Fusarium Wilt and Stem Rot of Chrysanthemum
Tom Creswell, P&PDL Director, Purdue University
As cooler weather approaches a bright spot
in the otherwise fading landscape is the Chrysanthemum. Chrysanthemum
producers sometimes run into a troublesome disease known as fusarium
wilt and stem rot. The fungus (Fusarium oxysporum) invades
the plants through the roots, eventually entering the water conducting
vessels of the plant and plugging them so the plant can no longer
take up water. Early symptoms include yellowing and wilt. When
stems are split they show red to tan discoloration inside and
eventually the stem outside shows white tufts of spores.
It is common to see one dead plant in a multi-plant pot or to
see a single branch wilting and showing leaf death. Eventually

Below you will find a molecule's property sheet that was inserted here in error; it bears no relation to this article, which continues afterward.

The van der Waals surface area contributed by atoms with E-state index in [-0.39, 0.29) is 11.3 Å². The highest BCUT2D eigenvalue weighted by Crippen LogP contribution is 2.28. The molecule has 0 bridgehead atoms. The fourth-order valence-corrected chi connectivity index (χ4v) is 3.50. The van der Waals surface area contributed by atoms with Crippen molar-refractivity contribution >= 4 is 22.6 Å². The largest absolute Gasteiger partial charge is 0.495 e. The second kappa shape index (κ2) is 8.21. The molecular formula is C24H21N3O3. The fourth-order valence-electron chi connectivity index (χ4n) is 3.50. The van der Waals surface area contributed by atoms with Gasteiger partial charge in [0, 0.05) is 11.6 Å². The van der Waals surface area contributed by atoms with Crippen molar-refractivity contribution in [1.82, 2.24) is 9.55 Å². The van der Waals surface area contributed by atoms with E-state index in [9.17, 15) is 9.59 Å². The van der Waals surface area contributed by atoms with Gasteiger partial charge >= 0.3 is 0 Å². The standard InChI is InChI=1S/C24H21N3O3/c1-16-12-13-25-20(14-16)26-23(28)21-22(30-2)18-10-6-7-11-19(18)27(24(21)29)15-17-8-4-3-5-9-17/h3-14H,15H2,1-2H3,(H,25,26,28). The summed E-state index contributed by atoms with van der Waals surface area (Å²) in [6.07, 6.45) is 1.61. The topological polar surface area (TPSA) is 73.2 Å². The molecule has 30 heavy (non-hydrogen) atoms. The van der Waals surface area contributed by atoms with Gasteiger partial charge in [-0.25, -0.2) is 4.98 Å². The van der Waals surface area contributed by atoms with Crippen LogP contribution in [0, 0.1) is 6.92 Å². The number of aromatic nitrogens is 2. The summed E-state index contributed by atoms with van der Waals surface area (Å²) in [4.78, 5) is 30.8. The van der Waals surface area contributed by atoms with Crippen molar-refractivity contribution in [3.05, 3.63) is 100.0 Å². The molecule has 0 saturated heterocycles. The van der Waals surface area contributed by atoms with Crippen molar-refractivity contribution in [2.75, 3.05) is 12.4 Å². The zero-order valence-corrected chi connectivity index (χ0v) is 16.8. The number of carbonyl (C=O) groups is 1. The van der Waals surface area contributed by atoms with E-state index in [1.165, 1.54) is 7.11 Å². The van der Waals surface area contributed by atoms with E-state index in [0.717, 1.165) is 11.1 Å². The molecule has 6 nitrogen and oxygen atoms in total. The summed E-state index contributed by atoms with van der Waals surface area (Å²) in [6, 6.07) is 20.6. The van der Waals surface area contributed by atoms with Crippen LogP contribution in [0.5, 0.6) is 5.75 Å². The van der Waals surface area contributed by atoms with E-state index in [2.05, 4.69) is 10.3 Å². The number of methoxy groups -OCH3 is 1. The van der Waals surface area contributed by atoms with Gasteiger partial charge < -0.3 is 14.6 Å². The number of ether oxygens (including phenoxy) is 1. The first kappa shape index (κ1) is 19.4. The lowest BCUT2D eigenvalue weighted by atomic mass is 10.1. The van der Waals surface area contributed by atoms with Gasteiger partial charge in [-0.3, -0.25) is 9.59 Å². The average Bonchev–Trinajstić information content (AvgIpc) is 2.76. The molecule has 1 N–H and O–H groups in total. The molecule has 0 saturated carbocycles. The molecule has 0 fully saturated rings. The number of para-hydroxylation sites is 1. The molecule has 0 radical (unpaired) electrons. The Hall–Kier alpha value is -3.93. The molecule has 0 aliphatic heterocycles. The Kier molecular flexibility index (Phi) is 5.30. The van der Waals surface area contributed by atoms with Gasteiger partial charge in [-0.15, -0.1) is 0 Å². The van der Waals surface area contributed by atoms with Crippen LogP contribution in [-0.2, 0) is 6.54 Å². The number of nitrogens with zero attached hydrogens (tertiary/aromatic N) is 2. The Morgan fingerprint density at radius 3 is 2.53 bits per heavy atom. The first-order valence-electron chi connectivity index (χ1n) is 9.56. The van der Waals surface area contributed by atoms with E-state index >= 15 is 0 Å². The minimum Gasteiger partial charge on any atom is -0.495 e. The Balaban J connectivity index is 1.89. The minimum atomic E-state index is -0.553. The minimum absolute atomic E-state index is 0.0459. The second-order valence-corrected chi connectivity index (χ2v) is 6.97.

the entire plant dies as the infection spreads. The fungus can
be spread on contaminated pots, tools and anything that moves growing
media. It also produces spores that are resistant to drying and
cold and can survive long periods in soil or plant debris, so cleaning
up greenhouse and outdoor mum growing areas is critical to preventing
a repeat of the same problem in the next crop. Fungicide treatments
have to start early (soon after transplant) to be effective.
The disease is not often a problem in the home landscape because
infected mums usually show symptoms and are discarded before they
reach retail stores.